cop using weed

Soft Bigotry of Low Expectations: BPD Edition

On last week’s Conservative Refuge Radio, I mentioned this story from the Baltimore Sun about Baltimore City Police Commissioner Kevin Davis pushing to change the state police regulations excluding potential officers who have repeatedly used marijuana. As the Sun summarized it:

Davis will lead a committee to review the current standard of the Maryland Police Training Commission, which sets hiring policy for law enforcement in the state. Police applicants are disqualified from becoming officers if they have used marijuana more than 20 times in their lives or five times since turning 21 years old.

You read that right. Keeping people from serving as police officers who have used pot over 20 times is too onerous according to the BPD Commissioner.

Two things struck me about this story which I will discuss in turn.

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First, was the perpetuation of an idea I first wrote about in 2014 in the Baltimore Sun:

Many legalization advocates point to the prosecution of young offenders, their lives ruined not by their conscious choice to engage in illegality but by the oppressive state seeking to stamp out a harmless vice. They lament their children’s bright futures threatened by what they insist is the inevitability of illicit drug use.

It seems Commissioner Davis subscribes to the idea that the repeated use of marijuana, envisioned in current police regulations, is simply a rite of passage for young people and that it shouldn’t necessarily ruin their chances of enforcing the law themselves.  As Davis puts it:

“We can hold all the job fairs we want in West Baltimore and in East Baltimore, and we can get people to the table to take the test. But when they go to the prescreening interview, and they say they’ve smoked marijuana above the threshold that was established back in the ’70s, they’re permanently disqualified. And that’s a source of frustration for me.”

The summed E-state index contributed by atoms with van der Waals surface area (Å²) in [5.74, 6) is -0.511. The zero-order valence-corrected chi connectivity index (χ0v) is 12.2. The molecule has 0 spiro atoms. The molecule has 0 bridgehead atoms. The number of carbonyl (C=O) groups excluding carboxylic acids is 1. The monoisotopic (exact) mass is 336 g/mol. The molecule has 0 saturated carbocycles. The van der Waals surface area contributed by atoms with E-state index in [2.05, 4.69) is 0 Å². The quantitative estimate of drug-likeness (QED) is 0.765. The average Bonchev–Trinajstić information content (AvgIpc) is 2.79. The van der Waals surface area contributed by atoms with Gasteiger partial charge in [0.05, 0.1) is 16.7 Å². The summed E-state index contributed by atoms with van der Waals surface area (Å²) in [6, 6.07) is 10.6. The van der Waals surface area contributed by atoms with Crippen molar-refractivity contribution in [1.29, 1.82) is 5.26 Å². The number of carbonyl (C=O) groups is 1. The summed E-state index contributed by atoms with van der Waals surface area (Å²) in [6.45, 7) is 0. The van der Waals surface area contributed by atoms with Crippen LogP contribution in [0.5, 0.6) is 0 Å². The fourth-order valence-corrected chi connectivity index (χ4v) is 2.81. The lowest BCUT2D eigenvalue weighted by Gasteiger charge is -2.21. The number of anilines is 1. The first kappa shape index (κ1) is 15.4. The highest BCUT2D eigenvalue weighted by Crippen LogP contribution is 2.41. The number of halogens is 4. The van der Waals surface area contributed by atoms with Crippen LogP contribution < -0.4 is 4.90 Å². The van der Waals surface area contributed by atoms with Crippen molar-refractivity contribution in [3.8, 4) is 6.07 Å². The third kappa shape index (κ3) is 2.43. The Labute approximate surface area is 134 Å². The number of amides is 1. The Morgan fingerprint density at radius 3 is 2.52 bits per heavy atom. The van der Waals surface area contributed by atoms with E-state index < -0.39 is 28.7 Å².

Now keep in mind, the use disclosed in these interviews is self-reported by the applicant.  It isn’t some documented usage that anyone can really verify. Rather, to be disqualified the applicant is admitting to committing over 20 misdemeanors.  And don’t mention the recent decriminalization in Maryland.  Davis still wants to disqualify any applicant who has used marijuana in the last three years, which covers the decriminalized period.  Again, Davis wants to change the regulations for admitted marijuana use when it was still a criminal offense.

It is hard to imagine a more outrageous statement.  Think if some elected Republican made the statement that most young people in Baltimore City habitually use marijuana. They would be, properly in my opinion, decried as a racist and perpetuating the worst stereotypes about Baltimore’s residents.

Even if you don’t see this as overtly racist, it fall squarely within the famous Michael Gerson inspired, Bush concept of the “Soft Bigotry of Low Expectations” which simply states that minorities cannot, and thus should not, be held to the same standards of others.

This “slow bigotry” of Davis is even more apparent when he implicitly refers to the citizens of Baltimore as, essentially, a culture of drug use.  After all, Davis reasons, hiring officers with a history of repeated drug use makes sense since:

“I want people of good character, of good moral character, but I want people who have lived a life just like everybody else — a life not unlike the lives of the people who they are going to be interacting with every day.”

Wow. So smoking pot illegally less than twenty times makes one “unlike” the people living in Baltimore City. I am not a resident of Baltimore but if I were it would be hard to imagine a more offensive indictment of my community.

Which brings me to my second point.  These lower standards, again, would permit the hiring of more people as police officers who have no problem admitting they habitually broke the law in taking illicit drugs. In a city with a police culture that struggles with public confidence and a persistent belief in the community that police don’t follow the rules or respect the rights of those they serve, is this change in policy really a good solution?

Wouldn’t hiring more officers who have demonstrated a respect for the rule of law, even if they personally disagreed with it, a better way to improve police culture?

And even if you believe that everyone in the city uses pot regularly, wouldn’t hiring officers who follow the law despite the peer pressure or cultural persuasion be more likely to result in honest cops who challenge the omerta that keeps police misconduct secretive and insulated?

Whatever your views on marijuana or its legalization, I would hope that we could agree that hiring law enforcement officers who obey and respect the rule of law is a better first step to building trust and confidence in our police rather than lowering standards based upon a soft bigotry of low expectations.

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